Various moments in our life cause us to experience, albeit temporarily, some of the realities of our existence. Births, weddings, funerals, illness, and so on. They make us pause, and reflect.
I say ‘temporarily’ because once a certain period of time passes after a major event, we can quite quickly forget to “value each moment of life”. I remember, for example, my mobile phone ringing just a few minutes after a funeral service – the call was from an important client, of course – which pulled me back to my daily routine.
Daily life can both motivate us to run fast, and can also drain our energy. On one hand it provides us with things to do so that we don’t “get bored”, but on the other hand it stops us making time for the things that we want to do. Although new developments in technology seem to provide solutions in this regard, in reality they may make the situation even harder.
So what do you really want to do? Write a book? Sail the world? Learn a new language? How many of us have made a list of those and have sold the necessity of doing them to oneself?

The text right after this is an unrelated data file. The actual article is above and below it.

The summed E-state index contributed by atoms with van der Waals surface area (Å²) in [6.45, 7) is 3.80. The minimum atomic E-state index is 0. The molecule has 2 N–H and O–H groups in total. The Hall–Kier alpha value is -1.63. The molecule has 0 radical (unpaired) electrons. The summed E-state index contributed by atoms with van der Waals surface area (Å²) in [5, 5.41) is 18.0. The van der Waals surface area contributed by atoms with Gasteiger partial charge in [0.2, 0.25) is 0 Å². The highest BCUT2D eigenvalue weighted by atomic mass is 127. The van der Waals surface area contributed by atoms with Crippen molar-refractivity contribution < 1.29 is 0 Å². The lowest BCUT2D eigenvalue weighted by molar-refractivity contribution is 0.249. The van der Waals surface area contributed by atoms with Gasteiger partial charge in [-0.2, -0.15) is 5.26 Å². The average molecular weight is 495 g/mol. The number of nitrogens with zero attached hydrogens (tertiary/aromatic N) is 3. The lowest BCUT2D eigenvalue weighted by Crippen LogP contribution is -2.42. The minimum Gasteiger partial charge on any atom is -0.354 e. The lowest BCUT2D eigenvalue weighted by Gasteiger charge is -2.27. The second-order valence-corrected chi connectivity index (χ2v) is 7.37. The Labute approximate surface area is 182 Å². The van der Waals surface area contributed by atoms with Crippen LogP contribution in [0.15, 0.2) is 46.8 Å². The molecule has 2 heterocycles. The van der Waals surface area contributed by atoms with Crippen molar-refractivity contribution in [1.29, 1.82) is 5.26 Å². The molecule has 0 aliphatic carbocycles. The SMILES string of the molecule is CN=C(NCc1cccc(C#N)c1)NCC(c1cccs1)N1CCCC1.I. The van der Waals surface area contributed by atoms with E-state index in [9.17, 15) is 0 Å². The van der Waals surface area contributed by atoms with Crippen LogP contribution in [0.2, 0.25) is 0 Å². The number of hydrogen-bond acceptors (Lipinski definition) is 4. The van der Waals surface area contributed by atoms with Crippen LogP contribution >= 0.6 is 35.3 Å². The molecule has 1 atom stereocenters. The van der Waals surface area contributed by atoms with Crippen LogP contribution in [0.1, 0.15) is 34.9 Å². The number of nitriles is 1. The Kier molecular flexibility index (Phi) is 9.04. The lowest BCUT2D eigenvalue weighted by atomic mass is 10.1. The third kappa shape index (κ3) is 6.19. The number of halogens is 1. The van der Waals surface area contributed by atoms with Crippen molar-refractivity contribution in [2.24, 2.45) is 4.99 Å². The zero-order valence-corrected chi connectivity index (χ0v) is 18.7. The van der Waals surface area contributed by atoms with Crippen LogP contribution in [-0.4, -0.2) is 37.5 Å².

In life we are always in a position to sell the future to someone. To our clients, our children, our parents, our creditors…. I think that, if we are to sell the future to someone, the first such client should be ourselves.
What kind of a future should I envisage for myself? And what targets should I have? If necessary, to achieve those targets, I might even have to sell my company.
Then, whenever my mobile phone rings, I can say to myself, “I am living each moment of my life as I want it to be”. And that’s regardless who the caller is, and what he has to say.
The oldie of the week: Louis Armstrong – What A Wonderful World (1967)